Indigestion is one of the most common tummy troubles out there, affecting 1 out of every 4 DUDEs in America each year. Most of the time, indigestion isn’t very serious—it’s just the price you pay for demolishing a plate of hot wings or doing damage at the bar.
However, some cases of indigestion are so bad that they’ll land you in the emergency room. And if that’s the case, you may be prescribed a GI cocktail: a mixture of medications that’s designed to relieve indigestion.
Slamming a GI cocktail might sound like a no-brainer if you’re dealing with chronic bloating and burping. But these concoctions are controversial in the medical community. Keep reading to learn what goes into a GI cocktail, how it works, and some potential side effects to keep in mind.
What Is a GI Cocktail?
A GI cocktail is a mixture of three medications used to treat indigestion: a liquid antacid, a liquid anesthetic, and an anticholinergic. GI cocktails are sometimes prescribed by doctors in the emergency department to treat severe cases of dyspepsia (AKA indigestion).
Gastrointestinal cocktails have been around since the 1990s, and their exact composition can vary. But they often include a combination of the same three ingredients. Let’s take a closer look at each one.
Antacids are like firefighters for your gut. They neutralize excess stomach acid that causes heartburn and indigestion. Antacids contain compounds like calcium carbonate, aluminum hydroxide, or magnesium compounds that turn stomach acid into water and other substances that are easier on your digestive system.
Liquid anesthetics temporarily relieve pain in your mouth, throat, esophagus, and stomach. The active ingredient is viscous lidocaine, which works by blocking nerve signals in the affected area, stopping pain signals to your brain.
Anticholinergics relax the muscles in your stomach to help relieve cramping and diarrhea. These drugs (which can include atropine sulfate, hyoscyamine sulfate, phenobarbital, or scopolamine hydrobromide) work by blocking the action of acetylcholine in your nervous system.
What Does a GI Cocktail Do?
GI cocktails are designed to provide fast relief for symptoms of dyspepsia, including nausea, vomiting, bloating, abdominal pain, acid reflux, constipation, diarrhea, and gas. The idea is that combining all three medications into one “cocktail” is more effective at treating indigestion than relying on just one.
Think of it as the gastrointestinal equivalent of a gym bros “stacking” supplements to get the maximum benefit.
How Effective Are GI Cocktails?
GI cocktails have been shown to relieve indigestion for some patients, but research is limited and not up-to-date. Here’s a quick rundown of a few studies:
- A 1995 study found that GI cocktails relieved chest pain and abdominal pain, but they were given alongside other medications so it’s tough to tell what really worked.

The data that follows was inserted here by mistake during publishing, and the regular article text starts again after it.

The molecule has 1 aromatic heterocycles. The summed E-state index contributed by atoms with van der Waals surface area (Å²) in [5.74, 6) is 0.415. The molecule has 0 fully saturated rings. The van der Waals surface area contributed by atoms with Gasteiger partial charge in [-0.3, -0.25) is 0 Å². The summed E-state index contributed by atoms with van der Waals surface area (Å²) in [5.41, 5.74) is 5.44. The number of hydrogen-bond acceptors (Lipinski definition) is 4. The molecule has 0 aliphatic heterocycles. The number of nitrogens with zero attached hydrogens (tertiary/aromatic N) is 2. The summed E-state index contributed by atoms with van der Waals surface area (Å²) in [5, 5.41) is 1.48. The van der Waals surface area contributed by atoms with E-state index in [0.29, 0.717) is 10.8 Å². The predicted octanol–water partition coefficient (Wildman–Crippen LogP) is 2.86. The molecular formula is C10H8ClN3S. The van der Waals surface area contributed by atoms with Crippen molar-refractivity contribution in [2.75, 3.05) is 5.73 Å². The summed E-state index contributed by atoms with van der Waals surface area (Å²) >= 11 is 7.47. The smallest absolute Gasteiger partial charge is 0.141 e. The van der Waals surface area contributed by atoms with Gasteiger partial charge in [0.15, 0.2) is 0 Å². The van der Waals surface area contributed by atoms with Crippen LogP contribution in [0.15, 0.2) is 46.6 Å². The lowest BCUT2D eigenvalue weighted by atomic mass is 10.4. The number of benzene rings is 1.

- A double-blind clinical trial from 2003 found no significant differences in pain relief between GI cocktails and antacids alone.
- A 2006 report concluded that antacids alone were enough to treat indigestion.
Bottom line: There’s not much evidence to suggest that GI cocktails are a magic elixir that cure indigestion. In fact, you might be better off snagging a bottle of Pepto Bismol from your local drugstore.
Potential Side Effects of GI Cocktails
GI cocktails can tame your indigestion, but they can also create problems of their own. Let’s break down the potential side effects of the three main ingredients:
Potential Side Effects of Antacids
Potential Side Effects of Liquid Anesthetics
- Allergic reactions
Potential Side Effects of Anticholinergics
- Dry mouth and eyes
- Blurred vision
- Urinary retention
Natural Ways to Relieve Indigestion
Slugging a GI cocktail doesn’t sound appetizing? Here are some home remedies that have been shown to help settle your digestive system:
- Ginger Tea: Ginger has natural anti-inflammatory properties. Try sipping on ginger tea or chewing on a small piece of fresh ginger.
- Peppermint Oil: Peppermint oil can relax the muscles in your gastrointestinal tract. You can take it in capsule form or drink peppermint tea.
- Chamomile Tea: Chamomile has anti-inflammatory and calming properties that can help soothe your digestive system.
- Baking Soda and Water: Mix a teaspoon of baking soda in a glass of water and drink it. This can help neutralize stomach acid.
- Fennel Seeds: Chewing on a teaspoon of fennel seeds after meals may help alleviate indigestion.
- Apple Cider Vinegar: Mix a tablespoon of apple cider vinegar in a glass of water and drink it before meals. This may help improve digestion.
- Aloe Vera Juice: Aloe vera juice can have a soothing effect on the digestive tract. Drink a small amount, but be careful as excessive intake might make you sh*t your pants.
- Probiotics: Eating yogurt with live cultures or taking a probiotic supplement can promote a healthy balance of gut bacteria, aiding digestion.
- Warm Lemon Water: Sipping on warm lemon water may stimulate digestion and help prevent indigestion.
Did Someone Say Diarrhea?
Between the bloating, farting, and imminent threat of explosive diarrhea, indigestion can make you spend a lot of time on the toilet. Don’t add insult to injury by wiping your ass with dry toilet paper.
Swap your sandpaper for DUDE Wipes and enjoy the soothing, healing effects of aloe and vitamin E. We might not be able to prevent indigestion, but you can bet your ass we prevent chapped rears and skid marks.